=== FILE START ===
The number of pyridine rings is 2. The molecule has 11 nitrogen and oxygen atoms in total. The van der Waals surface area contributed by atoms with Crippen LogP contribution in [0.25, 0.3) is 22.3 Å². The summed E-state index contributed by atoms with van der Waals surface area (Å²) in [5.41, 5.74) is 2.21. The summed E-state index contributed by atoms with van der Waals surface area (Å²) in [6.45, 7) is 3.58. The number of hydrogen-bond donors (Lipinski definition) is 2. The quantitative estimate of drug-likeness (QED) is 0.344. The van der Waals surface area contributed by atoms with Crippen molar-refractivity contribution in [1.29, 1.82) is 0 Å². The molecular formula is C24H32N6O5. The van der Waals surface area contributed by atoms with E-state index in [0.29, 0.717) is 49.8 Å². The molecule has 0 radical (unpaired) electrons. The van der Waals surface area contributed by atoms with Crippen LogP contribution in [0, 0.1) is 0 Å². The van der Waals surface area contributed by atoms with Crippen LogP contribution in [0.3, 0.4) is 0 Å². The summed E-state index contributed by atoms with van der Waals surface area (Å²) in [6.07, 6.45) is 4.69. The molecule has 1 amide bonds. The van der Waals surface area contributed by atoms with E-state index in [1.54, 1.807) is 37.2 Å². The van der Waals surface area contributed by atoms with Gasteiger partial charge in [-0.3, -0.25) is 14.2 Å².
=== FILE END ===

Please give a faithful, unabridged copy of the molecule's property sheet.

The number of pyridine rings is 2. The molecule has 11 nitrogen and oxygen atoms in total. The van der Waals surface area contributed by atoms with Crippen LogP contribution in [0.25, 0.3) is 22.3 Å². The summed E-state index contributed by atoms with van der Waals surface area (Å²) in [5.41, 5.74) is 2.21. The summed E-state index contributed by atoms with van der Waals surface area (Å²) in [6.45, 7) is 3.58. The number of hydrogen-bond donors (Lipinski definition) is 2. The quantitative estimate of drug-likeness (QED) is 0.344. The van der Waals surface area contributed by atoms with Crippen molar-refractivity contribution in [1.29, 1.82) is 0 Å². The molecular formula is C24H32N6O5. The van der Waals surface area contributed by atoms with E-state index in [0.29, 0.717) is 49.8 Å². The molecule has 0 radical (unpaired) electrons. The van der Waals surface area contributed by atoms with Crippen LogP contribution in [0, 0.1) is 0 Å². The van der Waals surface area contributed by atoms with Crippen LogP contribution in [0.3, 0.4) is 0 Å². The summed E-state index contributed by atoms with van der Waals surface area (Å²) in [6.07, 6.45) is 4.69. The molecule has 1 amide bonds. The van der Waals surface area contributed by atoms with E-state index in [1.54, 1.807) is 37.2 Å². The van der Waals surface area contributed by atoms with Gasteiger partial charge in [-0.3, -0.25) is 14.2 Å².